One of India’s leading commentators on its regional relations has an interesting piece out on Rediff.com, looking at recent tensions between India and China over the disputed border area that I mentioned last month.
I felt, and still do, that in these kinds of situation it’s easy for media speculation to take on a life of its own, and the Indian government should get credit for not risking an escalation through careless talk.
But Brahma Chellaney, professor of strategic studies at New Delhi’s Centre for Policy Research, believes the Indian government has crossed from judicious restraint to obstructionism in its dealings with the media, writing:
“If the threat from an increasingly assertive and ambitious China is to be contained, India must have an honest and open debate on its diplomatic and military options, including how gaps in its defences can be plugged and what it will take to build a credible deterrent.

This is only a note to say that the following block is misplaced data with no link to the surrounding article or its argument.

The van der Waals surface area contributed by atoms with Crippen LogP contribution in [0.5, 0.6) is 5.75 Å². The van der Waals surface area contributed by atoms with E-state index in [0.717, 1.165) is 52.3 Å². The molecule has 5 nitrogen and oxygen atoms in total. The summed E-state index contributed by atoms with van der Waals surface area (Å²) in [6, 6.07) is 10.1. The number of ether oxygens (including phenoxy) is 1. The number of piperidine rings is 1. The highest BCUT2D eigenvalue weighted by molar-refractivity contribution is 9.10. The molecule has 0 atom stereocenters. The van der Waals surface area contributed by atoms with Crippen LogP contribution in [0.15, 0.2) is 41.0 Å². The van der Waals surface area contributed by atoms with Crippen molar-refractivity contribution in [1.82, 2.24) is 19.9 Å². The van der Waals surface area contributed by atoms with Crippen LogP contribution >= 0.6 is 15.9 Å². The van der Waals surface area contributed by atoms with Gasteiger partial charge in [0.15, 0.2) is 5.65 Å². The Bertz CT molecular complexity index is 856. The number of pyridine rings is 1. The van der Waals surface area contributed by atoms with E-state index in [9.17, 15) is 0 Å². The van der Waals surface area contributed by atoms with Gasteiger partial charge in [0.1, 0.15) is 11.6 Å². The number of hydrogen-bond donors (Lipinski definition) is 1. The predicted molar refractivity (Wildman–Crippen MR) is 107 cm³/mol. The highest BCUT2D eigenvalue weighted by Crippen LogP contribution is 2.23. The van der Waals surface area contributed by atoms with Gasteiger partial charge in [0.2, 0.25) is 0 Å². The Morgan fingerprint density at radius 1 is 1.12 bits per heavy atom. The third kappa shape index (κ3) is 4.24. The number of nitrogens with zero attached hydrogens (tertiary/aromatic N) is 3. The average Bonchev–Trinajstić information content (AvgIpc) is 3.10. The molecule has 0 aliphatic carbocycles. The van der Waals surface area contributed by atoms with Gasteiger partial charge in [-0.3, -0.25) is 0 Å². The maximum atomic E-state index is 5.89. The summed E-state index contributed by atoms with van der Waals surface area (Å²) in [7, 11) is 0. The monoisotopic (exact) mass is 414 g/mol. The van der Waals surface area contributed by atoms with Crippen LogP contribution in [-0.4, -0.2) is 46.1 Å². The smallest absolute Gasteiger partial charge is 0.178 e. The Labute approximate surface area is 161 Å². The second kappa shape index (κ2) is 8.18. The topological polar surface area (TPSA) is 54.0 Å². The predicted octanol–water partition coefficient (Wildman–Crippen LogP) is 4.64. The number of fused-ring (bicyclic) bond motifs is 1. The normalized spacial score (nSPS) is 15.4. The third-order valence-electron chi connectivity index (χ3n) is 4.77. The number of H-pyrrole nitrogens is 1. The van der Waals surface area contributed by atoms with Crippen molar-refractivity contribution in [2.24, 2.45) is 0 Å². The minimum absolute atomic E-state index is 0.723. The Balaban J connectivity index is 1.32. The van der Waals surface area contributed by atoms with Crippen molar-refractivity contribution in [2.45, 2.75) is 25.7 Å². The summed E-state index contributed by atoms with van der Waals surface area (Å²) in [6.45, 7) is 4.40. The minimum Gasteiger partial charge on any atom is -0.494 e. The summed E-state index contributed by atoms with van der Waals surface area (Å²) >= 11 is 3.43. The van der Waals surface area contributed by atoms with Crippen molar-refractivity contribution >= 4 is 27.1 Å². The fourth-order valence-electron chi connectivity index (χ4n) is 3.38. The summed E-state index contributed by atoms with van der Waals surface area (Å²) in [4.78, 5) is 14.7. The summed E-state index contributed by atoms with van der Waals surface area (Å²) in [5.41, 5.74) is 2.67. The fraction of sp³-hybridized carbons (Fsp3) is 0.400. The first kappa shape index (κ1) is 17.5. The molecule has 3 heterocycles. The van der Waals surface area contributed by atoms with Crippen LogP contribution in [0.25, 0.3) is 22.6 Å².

“The media has a crucial role to play in such a debate, both by bringing out the facts and providing a platform for discussion. Still, New Delhi has sought to make its home media the scapegoat. Even more odd is that it has taken its cue from Beijing.”
In the meantime, though, India has had to turn its attention west, with the attack on its embassy in Kabul claiming at least 17 lives and injuring scores more. The attack has inevitably provoked speculation that the attack was part of a broader struggle on the subcontinent, with some pointing the finger at what they say is Pakistan’s indirect hand in the attack.
According to this report by Indo-Asian News Service:
“Ajai Sahni, an expert on terrorism, said the attack was planned well in advance to keep pressure on India to stay away from Afghanistan.
“The attack, he said, bore the hallmark of last year’s attack on the Indian embassy that was executed by the Haqqani group of the Taliban in close coordination with Pakistan’s Inter Services Intelligence (ISI).
“‘It’s been well-documented not only by Indian intelligence agencies but also by American intelligence agencies which found proof in the form of wireless intercepts between Taliban militants and their ISI handlers,’ Sahni told IANS.”
So, is this reasonable reporting or carelessly inflammatory? Sometimes it’s difficult to tell the difference. And sometimes there isn’t much.